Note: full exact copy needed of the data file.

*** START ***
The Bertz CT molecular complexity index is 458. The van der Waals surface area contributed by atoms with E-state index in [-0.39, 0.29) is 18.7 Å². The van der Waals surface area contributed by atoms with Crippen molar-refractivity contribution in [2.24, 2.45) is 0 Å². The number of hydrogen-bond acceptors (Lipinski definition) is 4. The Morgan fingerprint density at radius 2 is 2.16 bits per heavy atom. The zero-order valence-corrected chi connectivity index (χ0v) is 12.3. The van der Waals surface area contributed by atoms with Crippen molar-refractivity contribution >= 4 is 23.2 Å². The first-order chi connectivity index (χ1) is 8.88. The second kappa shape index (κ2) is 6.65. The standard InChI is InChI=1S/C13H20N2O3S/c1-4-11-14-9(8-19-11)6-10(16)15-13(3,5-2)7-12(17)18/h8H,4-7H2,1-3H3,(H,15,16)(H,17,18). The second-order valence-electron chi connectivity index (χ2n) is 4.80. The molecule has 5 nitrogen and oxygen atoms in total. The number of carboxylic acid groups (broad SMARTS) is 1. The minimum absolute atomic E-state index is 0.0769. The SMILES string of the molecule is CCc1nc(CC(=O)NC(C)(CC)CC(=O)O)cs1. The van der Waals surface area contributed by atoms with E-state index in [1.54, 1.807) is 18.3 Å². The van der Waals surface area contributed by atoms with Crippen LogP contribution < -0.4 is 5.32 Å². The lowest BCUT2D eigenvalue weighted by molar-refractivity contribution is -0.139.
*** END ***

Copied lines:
The Bertz CT molecular complexity index is 458. The van der Waals surface area contributed by atoms with E-state index in [-0.39, 0.29) is 18.7 Å². The van der Waals surface area contributed by atoms with Crippen molar-refractivity contribution in [2.24, 2.45) is 0 Å². The number of hydrogen-bond acceptors (Lipinski definition) is 4. The Morgan fingerprint density at radius 2 is 2.16 bits per heavy atom. The zero-order valence-corrected chi connectivity index (χ0v) is 12.3. The van der Waals surface area contributed by atoms with Crippen molar-refractivity contribution >= 4 is 23.2 Å². The first-order chi connectivity index (χ1) is 8.88. The second kappa shape index (κ2) is 6.65. The standard InChI is InChI=1S/C13H20N2O3S/c1-4-11-14-9(8-19-11)6-10(16)15-13(3,5-2)7-12(17)18/h8H,4-7H2,1-3H3,(H,15,16)(H,17,18). The second-order valence-electron chi connectivity index (χ2n) is 4.80. The molecule has 5 nitrogen and oxygen atoms in total. The number of carboxylic acid groups (broad SMARTS) is 1. The minimum absolute atomic E-state index is 0.0769. The SMILES string of the molecule is CCc1nc(CC(=O)NC(C)(CC)CC(=O)O)cs1. The van der Waals surface area contributed by atoms with E-state index in [1.54, 1.807) is 18.3 Å². The van der Waals surface area contributed by atoms with Crippen LogP contribution < -0.4 is 5.32 Å². The lowest BCUT2D eigenvalue weighted by molar-refractivity contribution is -0.139.